I don’t know where I’m posting this so if it’s in a weird place on the site I’ll move it away later.
So there were a couple things I learned from playing games at City of Play. After playing/observing games like Bottleneck, Searchlight, Weenis Wars, and whatever that gnome game was, I understood that:
- Fewer rules or simple rules make games flow better with players unfamiliar with the game. Having too many rules creates a lot of awkward “you’re doing it wrong” “am I doing it wrong” “yes you’re doing it wrong stop” moments. Although games that have complex rules are fun to play and offer more, when you’re introducing your game to people who have no idea what you’re going on about, it’s probably a better idea to have only a few rules to the game. Weenis Wars did a good job with just “don’t move your feet” “grab other people’s weenises” as the rules for the game.
- Don’t assume your players are smart/motivated to play your game. I saw that there were games that required thinking but involved people who couldn’t or didn’t want to, which ended up with a lot of complaining, discomfort, and confusion. Some people just ignore rules or don’t understand how they work, and messes up the entire gameplay for other people. So I guess this means either to 1) only introduce your game to devoted people you know will play it correctly or 2) make your game look interesting enough and debrief the hell out of the players so they know what they are doing and will continue to play as they should. It’s easy for a creator to say “oh, they don’t understand it because they’re stupid” “jesus can you be any stupider” “god why is everybody so dumbbbbb” but in actuality it’s probably the fact that since you made the game you think it’s easy to play (because you know all of the rules, or rather you think you know all of the rules but end up slightly changing them over time to make the game better). We need to understand that people who play a game for the first time each have different experiences with playing games and making a game without considering how players will learn to play it will probably cause unpleasantness when you start to implement it. The problem with the City of Play was that it was mostly impossible to have something like a tutorial and most game creators explained all of the rules at once before letting anyone do anything so when people started to play the game, unless they memorized every word the creator said, they probably don’t know exactly what’s going on.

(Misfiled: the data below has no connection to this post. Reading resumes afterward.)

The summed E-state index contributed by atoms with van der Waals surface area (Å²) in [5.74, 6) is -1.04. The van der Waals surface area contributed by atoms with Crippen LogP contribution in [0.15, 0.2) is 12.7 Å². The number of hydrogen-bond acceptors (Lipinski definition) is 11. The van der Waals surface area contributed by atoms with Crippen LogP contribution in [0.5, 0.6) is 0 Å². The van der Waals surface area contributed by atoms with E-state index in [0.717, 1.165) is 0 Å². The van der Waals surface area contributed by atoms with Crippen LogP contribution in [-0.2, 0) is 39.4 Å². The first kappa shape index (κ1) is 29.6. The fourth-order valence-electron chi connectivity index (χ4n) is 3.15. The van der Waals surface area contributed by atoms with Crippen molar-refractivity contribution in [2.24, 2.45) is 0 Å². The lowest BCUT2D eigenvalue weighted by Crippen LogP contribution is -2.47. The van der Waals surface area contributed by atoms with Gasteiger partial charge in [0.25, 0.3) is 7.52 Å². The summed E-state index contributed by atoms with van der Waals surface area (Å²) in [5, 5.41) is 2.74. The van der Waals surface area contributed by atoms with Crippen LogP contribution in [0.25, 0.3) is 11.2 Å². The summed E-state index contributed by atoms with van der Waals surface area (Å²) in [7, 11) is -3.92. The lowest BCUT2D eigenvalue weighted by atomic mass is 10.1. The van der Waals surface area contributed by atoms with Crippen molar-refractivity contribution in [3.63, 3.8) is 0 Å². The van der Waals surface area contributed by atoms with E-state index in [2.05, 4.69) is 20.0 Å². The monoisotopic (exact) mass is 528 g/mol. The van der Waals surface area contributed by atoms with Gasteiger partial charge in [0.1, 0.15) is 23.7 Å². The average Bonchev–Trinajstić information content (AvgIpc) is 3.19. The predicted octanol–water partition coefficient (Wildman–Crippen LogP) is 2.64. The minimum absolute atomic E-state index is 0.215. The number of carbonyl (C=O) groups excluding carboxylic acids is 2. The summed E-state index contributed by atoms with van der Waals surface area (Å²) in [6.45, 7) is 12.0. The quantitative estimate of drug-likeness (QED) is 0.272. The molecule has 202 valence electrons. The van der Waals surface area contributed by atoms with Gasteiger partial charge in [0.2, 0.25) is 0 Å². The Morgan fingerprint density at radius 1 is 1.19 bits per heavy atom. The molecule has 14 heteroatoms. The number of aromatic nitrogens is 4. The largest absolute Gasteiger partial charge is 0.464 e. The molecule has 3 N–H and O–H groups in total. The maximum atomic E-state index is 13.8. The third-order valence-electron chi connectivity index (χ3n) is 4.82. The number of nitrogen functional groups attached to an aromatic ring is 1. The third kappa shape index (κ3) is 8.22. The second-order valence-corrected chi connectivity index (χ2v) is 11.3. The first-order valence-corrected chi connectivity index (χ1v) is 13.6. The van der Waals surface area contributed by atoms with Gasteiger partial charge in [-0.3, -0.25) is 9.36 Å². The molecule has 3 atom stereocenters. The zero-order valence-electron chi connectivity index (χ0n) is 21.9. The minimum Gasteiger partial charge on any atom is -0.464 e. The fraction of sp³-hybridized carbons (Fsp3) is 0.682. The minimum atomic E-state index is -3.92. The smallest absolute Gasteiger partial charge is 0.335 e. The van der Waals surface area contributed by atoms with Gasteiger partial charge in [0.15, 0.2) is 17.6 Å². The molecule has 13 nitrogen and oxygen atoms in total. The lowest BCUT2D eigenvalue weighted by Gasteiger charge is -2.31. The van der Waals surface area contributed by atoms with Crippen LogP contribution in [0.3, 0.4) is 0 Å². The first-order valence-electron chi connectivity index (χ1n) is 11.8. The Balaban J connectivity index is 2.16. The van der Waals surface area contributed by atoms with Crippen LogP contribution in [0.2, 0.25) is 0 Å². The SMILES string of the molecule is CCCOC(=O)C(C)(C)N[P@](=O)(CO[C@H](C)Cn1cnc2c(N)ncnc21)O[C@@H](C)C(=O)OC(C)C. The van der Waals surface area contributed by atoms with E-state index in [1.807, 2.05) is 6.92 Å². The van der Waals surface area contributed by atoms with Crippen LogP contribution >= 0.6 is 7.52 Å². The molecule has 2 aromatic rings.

- Don’t make games that go along the lines of “the louder you are, the easier it is for you to advance in the game” that aren’t games related to sound/music. E.g. Bottleneck required very quick communication between a large group of players, so what people ended up doing was SHOUT WHAT THEY NEEDED ALL THE TIME SO THE ROOM WAS SO FUCKING LOUD YOU CAN’T HEAR YOURSELF THINK. That’s not very nice, is it? I’m sure it depends on the game’s rules that makes this eventually happen, but it would be a good idea to rehearse your game to yourself before you move on to each stage, because a concept always sounds good, but games almost never go the way you want them to when you have random people play it.
I’m sure there are other things I probably learned, but I can’t remember it right now. One thing I did enjoy about the chaos that came with using so many random people to play your game was the social interaction and awkwardness that comes with it. The pure ridiculousness of what the game required people to do made me LOL sometimes. I think when user-created chaos is properly addressed and implemented in games, it can show good results.
Lastly, here are some pictures I took (for bonus, of course):
omg a video (http://www.flickr.com/photos/87831442@N04/9650744462/)
That’s it!! Thanks for reading!!!!!!